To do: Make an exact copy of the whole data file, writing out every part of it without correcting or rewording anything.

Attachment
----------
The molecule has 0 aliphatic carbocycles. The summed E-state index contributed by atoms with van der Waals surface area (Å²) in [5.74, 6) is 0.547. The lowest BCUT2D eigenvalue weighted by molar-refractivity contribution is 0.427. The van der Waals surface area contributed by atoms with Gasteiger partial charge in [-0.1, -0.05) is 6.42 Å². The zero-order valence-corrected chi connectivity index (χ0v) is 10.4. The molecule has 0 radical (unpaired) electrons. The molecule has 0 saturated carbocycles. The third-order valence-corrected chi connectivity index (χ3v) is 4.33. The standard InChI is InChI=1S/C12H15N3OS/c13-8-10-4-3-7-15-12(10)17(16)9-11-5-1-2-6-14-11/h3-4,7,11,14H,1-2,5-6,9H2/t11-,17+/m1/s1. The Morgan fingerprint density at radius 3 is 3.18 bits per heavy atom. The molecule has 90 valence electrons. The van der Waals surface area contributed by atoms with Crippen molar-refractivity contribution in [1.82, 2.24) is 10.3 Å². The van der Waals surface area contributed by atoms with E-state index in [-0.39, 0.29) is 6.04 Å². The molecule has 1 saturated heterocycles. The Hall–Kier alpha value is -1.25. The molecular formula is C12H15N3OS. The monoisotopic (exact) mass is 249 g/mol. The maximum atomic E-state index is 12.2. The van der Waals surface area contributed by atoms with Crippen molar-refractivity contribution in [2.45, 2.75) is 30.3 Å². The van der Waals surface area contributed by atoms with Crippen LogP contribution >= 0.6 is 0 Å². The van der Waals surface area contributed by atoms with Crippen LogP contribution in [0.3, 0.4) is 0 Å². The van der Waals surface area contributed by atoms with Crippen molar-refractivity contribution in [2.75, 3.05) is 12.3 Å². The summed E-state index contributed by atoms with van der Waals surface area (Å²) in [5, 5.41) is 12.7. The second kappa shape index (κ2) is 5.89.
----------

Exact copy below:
The molecule has 0 aliphatic carbocycles. The summed E-state index contributed by atoms with van der Waals surface area (Å²) in [5.74, 6) is 0.547. The lowest BCUT2D eigenvalue weighted by molar-refractivity contribution is 0.427. The van der Waals surface area contributed by atoms with Gasteiger partial charge in [-0.1, -0.05) is 6.42 Å². The zero-order valence-corrected chi connectivity index (χ0v) is 10.4. The molecule has 0 radical (unpaired) electrons. The molecule has 0 saturated carbocycles. The third-order valence-corrected chi connectivity index (χ3v) is 4.33. The standard InChI is InChI=1S/C12H15N3OS/c13-8-10-4-3-7-15-12(10)17(16)9-11-5-1-2-6-14-11/h3-4,7,11,14H,1-2,5-6,9H2/t11-,17+/m1/s1. The Morgan fingerprint density at radius 3 is 3.18 bits per heavy atom. The molecule has 90 valence electrons. The van der Waals surface area contributed by atoms with Crippen molar-refractivity contribution in [1.82, 2.24) is 10.3 Å². The van der Waals surface area contributed by atoms with E-state index in [-0.39, 0.29) is 6.04 Å². The molecule has 1 saturated heterocycles. The Hall–Kier alpha value is -1.25. The molecular formula is C12H15N3OS. The monoisotopic (exact) mass is 249 g/mol. The maximum atomic E-state index is 12.2. The van der Waals surface area contributed by atoms with Crippen molar-refractivity contribution in [2.45, 2.75) is 30.3 Å². The van der Waals surface area contributed by atoms with Crippen LogP contribution >= 0.6 is 0 Å². The van der Waals surface area contributed by atoms with Crippen LogP contribution in [0.3, 0.4) is 0 Å². The van der Waals surface area contributed by atoms with Crippen molar-refractivity contribution in [2.75, 3.05) is 12.3 Å². The summed E-state index contributed by atoms with van der Waals surface area (Å²) in [5, 5.41) is 12.7. The second kappa shape index (κ2) is 5.89.